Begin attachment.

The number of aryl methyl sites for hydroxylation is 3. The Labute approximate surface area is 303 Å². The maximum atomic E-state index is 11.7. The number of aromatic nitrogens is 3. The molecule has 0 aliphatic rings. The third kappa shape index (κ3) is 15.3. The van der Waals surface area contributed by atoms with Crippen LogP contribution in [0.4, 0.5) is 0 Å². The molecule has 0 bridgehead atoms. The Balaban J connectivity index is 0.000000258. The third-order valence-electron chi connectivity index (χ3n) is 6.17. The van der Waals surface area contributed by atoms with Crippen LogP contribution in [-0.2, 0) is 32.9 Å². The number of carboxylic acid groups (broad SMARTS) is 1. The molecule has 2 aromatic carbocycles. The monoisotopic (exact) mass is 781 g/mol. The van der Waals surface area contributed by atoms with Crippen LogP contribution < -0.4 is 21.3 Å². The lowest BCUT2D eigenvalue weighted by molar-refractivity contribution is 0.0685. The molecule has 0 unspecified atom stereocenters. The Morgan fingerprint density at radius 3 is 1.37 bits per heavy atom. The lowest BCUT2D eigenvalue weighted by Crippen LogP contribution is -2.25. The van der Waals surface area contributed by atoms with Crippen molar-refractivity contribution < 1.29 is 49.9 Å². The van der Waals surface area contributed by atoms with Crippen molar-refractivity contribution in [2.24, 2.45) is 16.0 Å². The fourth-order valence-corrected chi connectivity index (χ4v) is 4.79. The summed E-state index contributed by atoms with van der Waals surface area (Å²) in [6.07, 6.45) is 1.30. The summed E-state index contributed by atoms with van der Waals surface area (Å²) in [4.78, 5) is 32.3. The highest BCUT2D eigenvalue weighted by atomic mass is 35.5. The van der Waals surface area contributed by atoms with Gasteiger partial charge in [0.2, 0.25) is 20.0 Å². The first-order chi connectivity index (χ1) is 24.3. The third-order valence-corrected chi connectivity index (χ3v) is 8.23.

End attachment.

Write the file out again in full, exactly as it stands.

The number of aryl methyl sites for hydroxylation is 3. The Labute approximate surface area is 303 Å². The maximum atomic E-state index is 11.7. The number of aromatic nitrogens is 3. The molecule has 0 aliphatic rings. The third kappa shape index (κ3) is 15.3. The van der Waals surface area contributed by atoms with Crippen LogP contribution in [0.4, 0.5) is 0 Å². The molecule has 0 bridgehead atoms. The Balaban J connectivity index is 0.000000258. The third-order valence-electron chi connectivity index (χ3n) is 6.17. The van der Waals surface area contributed by atoms with Crippen LogP contribution in [-0.2, 0) is 32.9 Å². The number of carboxylic acid groups (broad SMARTS) is 1. The molecule has 2 aromatic carbocycles. The monoisotopic (exact) mass is 781 g/mol. The van der Waals surface area contributed by atoms with Crippen LogP contribution < -0.4 is 21.3 Å². The lowest BCUT2D eigenvalue weighted by molar-refractivity contribution is 0.0685. The molecule has 0 unspecified atom stereocenters. The Morgan fingerprint density at radius 3 is 1.37 bits per heavy atom. The lowest BCUT2D eigenvalue weighted by Crippen LogP contribution is -2.25. The van der Waals surface area contributed by atoms with Crippen molar-refractivity contribution < 1.29 is 49.9 Å². The van der Waals surface area contributed by atoms with Crippen molar-refractivity contribution in [2.24, 2.45) is 16.0 Å². The fourth-order valence-corrected chi connectivity index (χ4v) is 4.79. The summed E-state index contributed by atoms with van der Waals surface area (Å²) in [6.07, 6.45) is 1.30. The summed E-state index contributed by atoms with van der Waals surface area (Å²) in [4.78, 5) is 32.3. The highest BCUT2D eigenvalue weighted by atomic mass is 35.5. The van der Waals surface area contributed by atoms with Gasteiger partial charge in [0.2, 0.25) is 20.0 Å². The first-order chi connectivity index (χ1) is 24.3. The third-order valence-corrected chi connectivity index (χ3v) is 8.23.